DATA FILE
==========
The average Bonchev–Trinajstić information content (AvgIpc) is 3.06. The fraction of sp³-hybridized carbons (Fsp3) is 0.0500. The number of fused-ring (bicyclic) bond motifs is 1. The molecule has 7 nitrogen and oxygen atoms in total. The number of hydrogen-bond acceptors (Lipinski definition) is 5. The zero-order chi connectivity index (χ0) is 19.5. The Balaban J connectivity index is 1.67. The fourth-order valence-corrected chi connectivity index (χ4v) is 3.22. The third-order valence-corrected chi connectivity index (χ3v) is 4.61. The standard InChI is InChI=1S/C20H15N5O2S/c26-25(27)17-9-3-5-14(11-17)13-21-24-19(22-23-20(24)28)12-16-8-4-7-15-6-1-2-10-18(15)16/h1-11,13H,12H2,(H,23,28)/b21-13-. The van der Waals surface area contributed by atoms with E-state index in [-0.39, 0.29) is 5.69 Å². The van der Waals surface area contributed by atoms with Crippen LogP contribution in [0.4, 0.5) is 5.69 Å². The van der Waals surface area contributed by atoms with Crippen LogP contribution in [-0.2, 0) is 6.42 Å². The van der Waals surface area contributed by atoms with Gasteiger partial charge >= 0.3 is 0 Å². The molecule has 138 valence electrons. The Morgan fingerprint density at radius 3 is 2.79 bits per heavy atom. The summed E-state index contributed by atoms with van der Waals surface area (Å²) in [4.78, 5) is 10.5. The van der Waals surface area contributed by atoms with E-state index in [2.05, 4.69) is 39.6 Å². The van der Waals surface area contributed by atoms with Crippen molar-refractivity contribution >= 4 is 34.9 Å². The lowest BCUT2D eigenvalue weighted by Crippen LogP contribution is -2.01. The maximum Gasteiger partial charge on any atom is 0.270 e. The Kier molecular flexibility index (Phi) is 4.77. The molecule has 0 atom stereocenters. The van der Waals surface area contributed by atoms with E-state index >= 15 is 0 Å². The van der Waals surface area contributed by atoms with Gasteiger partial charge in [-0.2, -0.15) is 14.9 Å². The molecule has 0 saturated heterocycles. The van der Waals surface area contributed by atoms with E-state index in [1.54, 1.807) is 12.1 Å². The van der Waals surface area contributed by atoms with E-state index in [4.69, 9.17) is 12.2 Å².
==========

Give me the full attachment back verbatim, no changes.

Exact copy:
The average Bonchev–Trinajstić information content (AvgIpc) is 3.06. The fraction of sp³-hybridized carbons (Fsp3) is 0.0500. The number of fused-ring (bicyclic) bond motifs is 1. The molecule has 7 nitrogen and oxygen atoms in total. The number of hydrogen-bond acceptors (Lipinski definition) is 5. The zero-order chi connectivity index (χ0) is 19.5. The Balaban J connectivity index is 1.67. The fourth-order valence-corrected chi connectivity index (χ4v) is 3.22. The third-order valence-corrected chi connectivity index (χ3v) is 4.61. The standard InChI is InChI=1S/C20H15N5O2S/c26-25(27)17-9-3-5-14(11-17)13-21-24-19(22-23-20(24)28)12-16-8-4-7-15-6-1-2-10-18(15)16/h1-11,13H,12H2,(H,23,28)/b21-13-. The van der Waals surface area contributed by atoms with E-state index in [-0.39, 0.29) is 5.69 Å². The van der Waals surface area contributed by atoms with Crippen LogP contribution in [0.4, 0.5) is 5.69 Å². The van der Waals surface area contributed by atoms with Crippen LogP contribution in [-0.2, 0) is 6.42 Å². The van der Waals surface area contributed by atoms with Gasteiger partial charge >= 0.3 is 0 Å². The molecule has 138 valence electrons. The Morgan fingerprint density at radius 3 is 2.79 bits per heavy atom. The summed E-state index contributed by atoms with van der Waals surface area (Å²) in [4.78, 5) is 10.5. The van der Waals surface area contributed by atoms with E-state index in [2.05, 4.69) is 39.6 Å². The van der Waals surface area contributed by atoms with Crippen molar-refractivity contribution >= 4 is 34.9 Å². The lowest BCUT2D eigenvalue weighted by Crippen LogP contribution is -2.01. The maximum Gasteiger partial charge on any atom is 0.270 e. The Kier molecular flexibility index (Phi) is 4.77. The molecule has 0 atom stereocenters. The van der Waals surface area contributed by atoms with E-state index >= 15 is 0 Å². The van der Waals surface area contributed by atoms with Gasteiger partial charge in [-0.2, -0.15) is 14.9 Å². The molecule has 0 saturated heterocycles. The van der Waals surface area contributed by atoms with E-state index in [1.54, 1.807) is 12.1 Å². The van der Waals surface area contributed by atoms with E-state index in [4.69, 9.17) is 12.2 Å².